"How old am I going to be?"
"90. You'll be 90 years old, mom."
"Oh my. I don't feel like 90, you know."
"I still feel as young as I was in my 20s when you and I first came to Canada to meet your dad."
"That was a long time ago."
"I'm still in good health, you know. I saw the doctor and do you know what he told me? He said, 'I can't find anything the matter with you.' And I told him that was because there was nothing wrong with me. He told me, 'Well then get out of here, woman', and smacked me on the bum."
"Well you know, just patted me on the bum. Just in fun. You know?"
"You are doing really well right now, mom."
"And I don't have a wrinkle on my face, do I?"
Her still pretty face is a mass of fine wrinkles, each one the mark of victory over a hard life that never ever gave her a break. She has fine hairs growing on her upper lip and her chin. She has cataract growing in one eye and is totally blind in the other, struck blind in her mid 70's one warm spring day while out for a walk. Her left eye suddenly experiencing a searing pain as if a bee had just stung her. The sight in that eye gone forever.
Although a meticulously neat woman her entire life, she has food stains on her blouse.
She looks at me with pride showing me her "wrinkleless" face.
"I like it here," she tells me, looking around the vast lobby of the senior's home. "I used to get so lonely living with you and Linda. And sweet Lindsay, of course. Lindsay tried her best, but its not like having people around. I know you both had to work. You couldn't help it. Now I have company here. As long as my money holds out."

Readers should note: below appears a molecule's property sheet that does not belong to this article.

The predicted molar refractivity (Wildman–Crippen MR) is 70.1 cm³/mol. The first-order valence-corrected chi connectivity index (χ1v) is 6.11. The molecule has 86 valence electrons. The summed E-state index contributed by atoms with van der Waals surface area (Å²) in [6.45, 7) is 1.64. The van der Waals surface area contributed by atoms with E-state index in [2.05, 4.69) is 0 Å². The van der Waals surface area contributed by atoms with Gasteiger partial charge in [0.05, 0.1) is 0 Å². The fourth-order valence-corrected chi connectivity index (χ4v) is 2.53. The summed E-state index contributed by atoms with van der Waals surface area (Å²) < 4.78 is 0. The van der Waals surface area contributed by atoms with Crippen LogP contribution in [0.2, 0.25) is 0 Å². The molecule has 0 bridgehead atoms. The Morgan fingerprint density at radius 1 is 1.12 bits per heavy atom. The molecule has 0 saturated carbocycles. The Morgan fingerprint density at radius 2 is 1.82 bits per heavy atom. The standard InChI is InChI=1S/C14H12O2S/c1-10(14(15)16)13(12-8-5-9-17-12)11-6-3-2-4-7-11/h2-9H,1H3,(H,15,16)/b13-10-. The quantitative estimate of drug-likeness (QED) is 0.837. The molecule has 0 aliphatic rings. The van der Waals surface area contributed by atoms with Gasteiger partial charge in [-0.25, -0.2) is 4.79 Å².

"Your money is fine, mom. You have nothing to worry about."
"I saw the doctor the other day and he told me I'm in perfect health. He said, 'I can't find anything the matter with you woman. And he gave me a slap on the bum."
That medical took place over a year ago. The pat on the bum portion is a fairly new elaboration on a tale she frequently tells.
Beyond the narrowing of her memory, her blood pressure is an increasing worry. Her feet are swelling alarmingly and she is sometimes dizzy. She is riddled with arthritis and moves with pain. Her left knee was replaced five years ago and the artificial joint is becoming loose. To get around now she needs a walker for balance.
She is becoming increasingly forgetful.
"How old am I going to be?"
"90 mom. You're going to be 90. We're arranging a big party for you to celebrate."
"90! I can't believe I'm going to be 90. I feel just like the young woman I was after the War, when you and I first came to Canada on the Queen Mary. Do you remember that? Oh, of course you don't, you were only 3 at the time."
But I do remember. I remember it very well. Although I sometimes wish I could forget.
"Did I tell you I saw the doctor the other day?"
Top photo is of my mother and I on her 85th birthday. She will be 90 on February 27th.
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